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Among Dr. Seuss art were works from other seldom seen artists, whose work is so highly regarded due to the privileged art collectors who desire their work.  Daniel Merriam a master surrealist whom I was familiar with from Chalk Farm Gallery in Santa Fe, sculpture artist Angela Mia De La Vega, Daniel Ryan, and Ascenio are all represented by this Breckenridge Gallery. Tuan, a sculpture artist whose work is in the permanent collection of the White House was also among them. If you are not acquainted with these artists, take a look at their websites and their C.V’s. Very impressive!

This winter larger shows of Dr. Seuss art and sculpture artist Angela Mia De La Vega will be exhibited. Keep your eye on Exclusive Collections website for the exact dates.

Just as inspiring are the philanthropic interests of Exclusive Collections who also have other galleries in five other cities – Las Vegas (Caesar’s Palace), Laguna Beach, California, San Diego and Beverly Hills.

I ended my lovely day in “Breck” with a delicious burger at Blue Stag Saloon. I was taken by surprise when the waiter appeared with the bill inside the covers of a paperback book, published in the 1970s. A creative presentation and a perfect ending to a great day trip.

As you can see from yesterday’s pictures, snow has already arrived in the upper elevations of Colorado!

This blog is brought to you by award-winning author of Gift of a Lifetime: Finding Fulfilling Things in the Unexpected,  Sue Batton Leonard.

 

 

New Developments in E-Commerce

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“There is parity in the marketplace and as a result the consumer is beginning to make decisions, not on what things cost but the convenience of it.” ~ Howard Schultz

Cover_PA Oct-Nov 2015_220w_iPadAre you currently selling your artwork on-line or anticipate doing so in the future? If so, check out the article in the October/November 2015 issue of Professional Artist Magazine titled Finding Your Place in the New e-Commerce.

More than ever  before, new options have opened up for selling artwork on the world-wide-web.

You thought Pinterest was just a place to pin-up pretty pictures on an on-line bulletin board?  It’s capabilities have been expanded to include a “buy it button” integrated with an artist’s store on Shopify. According to the article in Professional Artists Magazine, “It’s made closing a sale even easier through a Pinterest app for Android users.” This is just one advance in technology for on-line art stores.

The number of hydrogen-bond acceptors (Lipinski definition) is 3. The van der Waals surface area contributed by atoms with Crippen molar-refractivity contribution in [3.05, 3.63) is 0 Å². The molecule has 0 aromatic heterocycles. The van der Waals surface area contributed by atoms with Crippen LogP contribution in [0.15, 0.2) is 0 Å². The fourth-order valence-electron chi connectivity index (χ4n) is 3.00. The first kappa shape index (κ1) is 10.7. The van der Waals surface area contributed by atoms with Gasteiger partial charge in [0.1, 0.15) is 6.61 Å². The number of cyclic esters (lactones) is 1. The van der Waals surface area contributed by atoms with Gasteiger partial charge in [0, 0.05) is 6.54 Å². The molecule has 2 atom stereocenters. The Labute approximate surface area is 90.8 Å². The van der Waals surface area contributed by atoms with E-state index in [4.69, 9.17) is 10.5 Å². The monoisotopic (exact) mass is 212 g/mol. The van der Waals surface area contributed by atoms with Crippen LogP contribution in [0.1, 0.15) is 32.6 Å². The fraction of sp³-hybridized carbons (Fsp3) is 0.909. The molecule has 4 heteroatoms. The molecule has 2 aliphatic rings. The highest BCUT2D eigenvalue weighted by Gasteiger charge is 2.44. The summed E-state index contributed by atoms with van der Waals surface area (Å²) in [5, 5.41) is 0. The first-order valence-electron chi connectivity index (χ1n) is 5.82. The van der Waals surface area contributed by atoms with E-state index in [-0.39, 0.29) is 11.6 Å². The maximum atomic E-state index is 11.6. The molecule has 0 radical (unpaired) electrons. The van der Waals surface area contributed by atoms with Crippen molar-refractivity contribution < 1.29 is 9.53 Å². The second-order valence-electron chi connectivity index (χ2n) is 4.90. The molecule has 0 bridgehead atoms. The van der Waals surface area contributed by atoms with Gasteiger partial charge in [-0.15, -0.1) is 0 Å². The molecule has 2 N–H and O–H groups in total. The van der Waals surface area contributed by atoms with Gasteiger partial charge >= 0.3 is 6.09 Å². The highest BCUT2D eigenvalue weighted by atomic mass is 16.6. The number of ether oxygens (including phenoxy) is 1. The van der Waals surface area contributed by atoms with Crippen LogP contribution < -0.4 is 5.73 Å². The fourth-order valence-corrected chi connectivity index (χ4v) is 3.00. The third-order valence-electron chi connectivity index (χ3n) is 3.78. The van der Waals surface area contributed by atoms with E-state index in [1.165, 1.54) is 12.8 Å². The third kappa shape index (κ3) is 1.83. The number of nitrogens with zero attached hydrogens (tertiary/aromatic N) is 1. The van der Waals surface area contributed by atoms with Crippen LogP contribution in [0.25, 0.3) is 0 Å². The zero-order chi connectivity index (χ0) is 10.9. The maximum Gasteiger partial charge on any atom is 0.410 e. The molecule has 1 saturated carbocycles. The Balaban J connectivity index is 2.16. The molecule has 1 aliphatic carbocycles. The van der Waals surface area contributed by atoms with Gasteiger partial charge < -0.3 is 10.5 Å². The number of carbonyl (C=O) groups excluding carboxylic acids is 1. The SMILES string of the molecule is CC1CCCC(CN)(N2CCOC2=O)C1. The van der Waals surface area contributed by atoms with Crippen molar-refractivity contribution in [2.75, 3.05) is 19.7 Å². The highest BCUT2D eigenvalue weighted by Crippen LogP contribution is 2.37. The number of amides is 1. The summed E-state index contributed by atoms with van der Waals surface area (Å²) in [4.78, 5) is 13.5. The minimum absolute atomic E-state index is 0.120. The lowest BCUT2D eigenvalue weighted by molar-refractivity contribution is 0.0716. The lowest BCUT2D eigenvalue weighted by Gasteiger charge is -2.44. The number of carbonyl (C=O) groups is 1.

Things are advancing at a rapid pace and the article in Professional Artists Magazine addresses the issue of commission, shipping and handling, direct sales integrated with social media and the on-line version of the red dot.

“I already have a website,” you say? Does it have an e-commerce plug-in? Increase your visibility and exposure by adding a way to sell your art beyond brick and mortar galleries and stores. The tools for on-line selling of art work has come a long way and art collectors are looking for convenience.

This blog is brought to you by Cornerstone Fulfillment Service, LLC. A company specializing in e-commerce and e-marketing for independent publishers.

See you back here tomorrow on All Things Fulfilling. We will be featuring a few stories about professional development opportunities I had last week as a writer.

 

 

Mr. Rockwell’s Narratives

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How will I be remembered? As a technician or artist? As a humorist or a visionary? ~Norman Rockwell

Last week, my television was tuned in more than usual. I was interested in watching the Pope speak at the various different venues. It was such a privilege for the American people to have someone of his stature visit our country.
Did you see the photo op taken at the United Nations in front of the Norman Rockwell image called “Golden Rule?” The U.N. is a very appropriate place to have the image hanging because it could not be more symbolic of America’s melting pot of citizens.  On All Things Fulfilling we featured a blog about Rockwell’s “Golden Rule” back in September 2013. It was a very well read article. Go back and read it if you missed it.

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On Friday, the same day the Pope appeared at the United Nations, I came across an interesting article from the Berkshire Eagle about the Norman Rockwell Museum. Some changes are about to take place in the way that the artist’s work will be exhibited. The images will be thematically organized to better tell the story of America. It’s a terrific idea in my opinion! If ever there was an artist whose work tells a narrative, it is Mr. Rockwell’s!

The last time I visited the Rockwell collection was about 25 years ago when it was housed in an old church in Arlington, Vermont. I enjoyed seeing each of the iconic Americana images, however, the lighting and organization of the paintings did not do it justice. Now there is a beautiful structure in Stockbridge, Massachusetts housing the entire collection with a skilled curator at the helm. If you are ever in the area do not miss it! Check out the information on the museum.

This blog is brought to you by the 2014 EVVY award-winning author of Gift of a Lifetime: Finding Fulfilling Things in the Unexpected and short stories, Lessons of Heart & Soul.

World-Class Rural Virginia Artist

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The artist’s world is limitless. It can be found anywhere, far from where he lives or a few feet away. It is always on his doorstep. ~ Paul Strand